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When you first plug an iPhone into a computer, you’ll often see a pop-up that says “Trust This Computer?” And while the prompt might seem innocuous, new research suggests that it could have some serious security implications.
Security researchers at Symantec have discovered an entirely new class of iOS attacks that exploit the “Trust” setting, according to Wired. As the publication reported on Wednesday, as soon as a user opts to “trust” a computer, they could be opening their device to a wide range of digital assaults that the researchers are calling “trustjacking.”
“Once this trust is established everything is possible,” Symantec SVP Adi Sharabani told Wired. “It introduces a new vector of attack.”
As the cybersecurity firm points out, these attacks can range from exploits deployed when an iPhone is connected to the same Wi-Fi network as a hacker. But there are remote attacks that can target a device even if they’re separated.
The security firm’s research centers on a little-known feature called iTunes Wi-Fi Sync. True to its name, the feature basically allows iOS devices to sync with a desktop-based iTunes app over a Wi-Fi network. When an iPhone is instructed to “trust” a computer, the two devices can then sync and communicate with each other when they’re on the same network — without any additional user input or approval.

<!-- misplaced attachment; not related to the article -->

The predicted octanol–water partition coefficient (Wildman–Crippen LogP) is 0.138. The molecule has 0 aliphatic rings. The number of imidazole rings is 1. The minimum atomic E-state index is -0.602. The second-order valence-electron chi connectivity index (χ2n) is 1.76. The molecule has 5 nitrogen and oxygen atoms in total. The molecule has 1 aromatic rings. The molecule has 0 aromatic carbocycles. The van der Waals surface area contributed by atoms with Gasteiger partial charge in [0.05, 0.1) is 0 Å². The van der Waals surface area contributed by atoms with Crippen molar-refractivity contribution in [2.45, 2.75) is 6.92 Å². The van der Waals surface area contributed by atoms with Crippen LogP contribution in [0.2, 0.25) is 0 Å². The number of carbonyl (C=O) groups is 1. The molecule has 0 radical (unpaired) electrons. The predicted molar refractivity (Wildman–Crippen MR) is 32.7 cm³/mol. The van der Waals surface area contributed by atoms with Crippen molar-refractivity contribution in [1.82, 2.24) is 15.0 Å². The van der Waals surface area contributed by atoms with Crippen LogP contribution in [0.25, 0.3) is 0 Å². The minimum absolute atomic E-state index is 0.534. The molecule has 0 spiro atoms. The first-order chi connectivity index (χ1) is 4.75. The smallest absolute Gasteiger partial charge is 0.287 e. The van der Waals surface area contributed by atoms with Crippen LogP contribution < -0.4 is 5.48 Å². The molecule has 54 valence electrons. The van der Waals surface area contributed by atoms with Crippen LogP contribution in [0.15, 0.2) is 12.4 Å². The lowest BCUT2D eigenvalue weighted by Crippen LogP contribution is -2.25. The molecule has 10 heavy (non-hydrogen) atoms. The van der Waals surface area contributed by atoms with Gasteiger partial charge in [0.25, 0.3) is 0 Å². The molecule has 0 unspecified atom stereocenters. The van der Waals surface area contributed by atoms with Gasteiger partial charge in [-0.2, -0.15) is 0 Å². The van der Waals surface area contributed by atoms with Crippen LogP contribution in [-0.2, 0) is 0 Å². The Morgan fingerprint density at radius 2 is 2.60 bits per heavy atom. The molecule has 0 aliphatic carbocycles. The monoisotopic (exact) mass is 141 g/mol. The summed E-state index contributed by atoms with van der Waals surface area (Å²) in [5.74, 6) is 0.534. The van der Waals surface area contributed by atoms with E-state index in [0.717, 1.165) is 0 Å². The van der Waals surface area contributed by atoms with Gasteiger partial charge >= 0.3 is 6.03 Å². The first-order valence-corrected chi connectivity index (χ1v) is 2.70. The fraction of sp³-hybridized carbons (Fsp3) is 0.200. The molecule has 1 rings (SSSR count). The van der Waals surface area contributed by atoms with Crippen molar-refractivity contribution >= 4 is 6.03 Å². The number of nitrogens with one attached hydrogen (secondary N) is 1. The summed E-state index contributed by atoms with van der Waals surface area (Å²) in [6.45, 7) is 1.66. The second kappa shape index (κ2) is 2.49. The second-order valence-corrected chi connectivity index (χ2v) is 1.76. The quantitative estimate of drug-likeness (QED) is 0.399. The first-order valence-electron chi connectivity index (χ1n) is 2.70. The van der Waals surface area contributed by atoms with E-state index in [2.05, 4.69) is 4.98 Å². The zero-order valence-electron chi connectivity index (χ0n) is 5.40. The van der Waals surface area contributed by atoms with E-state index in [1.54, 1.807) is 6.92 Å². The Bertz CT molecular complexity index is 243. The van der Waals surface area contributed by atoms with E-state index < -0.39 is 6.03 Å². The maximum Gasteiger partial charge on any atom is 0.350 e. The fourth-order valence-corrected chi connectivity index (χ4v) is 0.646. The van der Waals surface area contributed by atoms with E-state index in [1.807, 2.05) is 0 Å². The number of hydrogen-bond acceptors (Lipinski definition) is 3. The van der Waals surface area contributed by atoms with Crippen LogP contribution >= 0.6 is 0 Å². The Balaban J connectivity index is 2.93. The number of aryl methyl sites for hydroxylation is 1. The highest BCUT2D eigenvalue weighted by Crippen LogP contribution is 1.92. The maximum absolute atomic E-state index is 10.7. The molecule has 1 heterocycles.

To get their “foot in the door,” attackers could install malicious computer systems in public locations, such as a charging station or a hotel lobby computer. This could trick iOS users into plugging in their iPhones and inadvertently granting trust to those sketchy systems.
When that trust is established, attackers can leverage the Wi-Fi Sync feature to abuse basic syncing or even access developer-level controls to manipulate an iPhone. Hackers could then deploy malware, surreptitiously gather data through a backup or even spy on a user’s screen by remotely taking screenshots.
Sharabani told Wired that he and his team discovered the exploit by accident. Through further investigation, Symantec slowly revealed just how far potential attackers could take the vulnerability.
The problem is made worse by the fact that the “Trust” setting is indefinite — it doesn’t expire once it’s been established. Currently, there’s also no easy way to view a list of computer systems that you’ve “trusted” with your own device.
The Symantec researchers presented their discovery at the RSA security conference in San Francisco this week. The team hopes to raise user and developer awareness and perhaps get Apple to implement some sort of change to the system.
In the meantime, while you can’t view trusted computers on your iOS device, there is an easy way to completely wipe your iPhone’s trust settings. Just go to Settings > General > Reset and tap Reset Location & Privacy. After you do that, just be mindful of which computer system you decide to trust in the future.